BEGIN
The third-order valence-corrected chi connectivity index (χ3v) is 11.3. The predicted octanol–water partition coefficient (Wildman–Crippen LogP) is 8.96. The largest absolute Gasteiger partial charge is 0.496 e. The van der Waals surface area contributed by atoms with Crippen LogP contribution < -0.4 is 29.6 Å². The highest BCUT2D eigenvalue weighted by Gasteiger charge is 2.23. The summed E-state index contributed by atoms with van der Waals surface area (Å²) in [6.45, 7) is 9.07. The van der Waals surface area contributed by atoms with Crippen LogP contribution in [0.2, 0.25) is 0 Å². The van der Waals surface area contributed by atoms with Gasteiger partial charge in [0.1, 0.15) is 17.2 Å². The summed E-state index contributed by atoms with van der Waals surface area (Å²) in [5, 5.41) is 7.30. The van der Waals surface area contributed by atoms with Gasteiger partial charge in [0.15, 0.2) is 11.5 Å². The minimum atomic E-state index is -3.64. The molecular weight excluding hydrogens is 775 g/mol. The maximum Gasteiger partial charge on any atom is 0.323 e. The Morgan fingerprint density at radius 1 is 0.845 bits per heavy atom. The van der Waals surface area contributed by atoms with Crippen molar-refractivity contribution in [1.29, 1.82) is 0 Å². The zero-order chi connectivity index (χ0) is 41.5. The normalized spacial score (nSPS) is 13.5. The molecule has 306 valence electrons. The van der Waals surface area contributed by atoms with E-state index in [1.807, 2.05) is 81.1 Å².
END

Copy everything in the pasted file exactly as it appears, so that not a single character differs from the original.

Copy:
The third-order valence-corrected chi connectivity index (χ3v) is 11.3. The predicted octanol–water partition coefficient (Wildman–Crippen LogP) is 8.96. The largest absolute Gasteiger partial charge is 0.496 e. The van der Waals surface area contributed by atoms with Crippen LogP contribution < -0.4 is 29.6 Å². The highest BCUT2D eigenvalue weighted by Gasteiger charge is 2.23. The summed E-state index contributed by atoms with van der Waals surface area (Å²) in [6.45, 7) is 9.07. The van der Waals surface area contributed by atoms with Crippen LogP contribution in [0.2, 0.25) is 0 Å². The van der Waals surface area contributed by atoms with Gasteiger partial charge in [0.1, 0.15) is 17.2 Å². The summed E-state index contributed by atoms with van der Waals surface area (Å²) in [5, 5.41) is 7.30. The van der Waals surface area contributed by atoms with Gasteiger partial charge in [0.15, 0.2) is 11.5 Å². The minimum atomic E-state index is -3.64. The molecular weight excluding hydrogens is 775 g/mol. The maximum Gasteiger partial charge on any atom is 0.323 e. The Morgan fingerprint density at radius 1 is 0.845 bits per heavy atom. The van der Waals surface area contributed by atoms with Crippen molar-refractivity contribution in [1.29, 1.82) is 0 Å². The zero-order chi connectivity index (χ0) is 41.5. The normalized spacial score (nSPS) is 13.5. The molecule has 306 valence electrons. The van der Waals surface area contributed by atoms with E-state index in [1.807, 2.05) is 81.1 Å².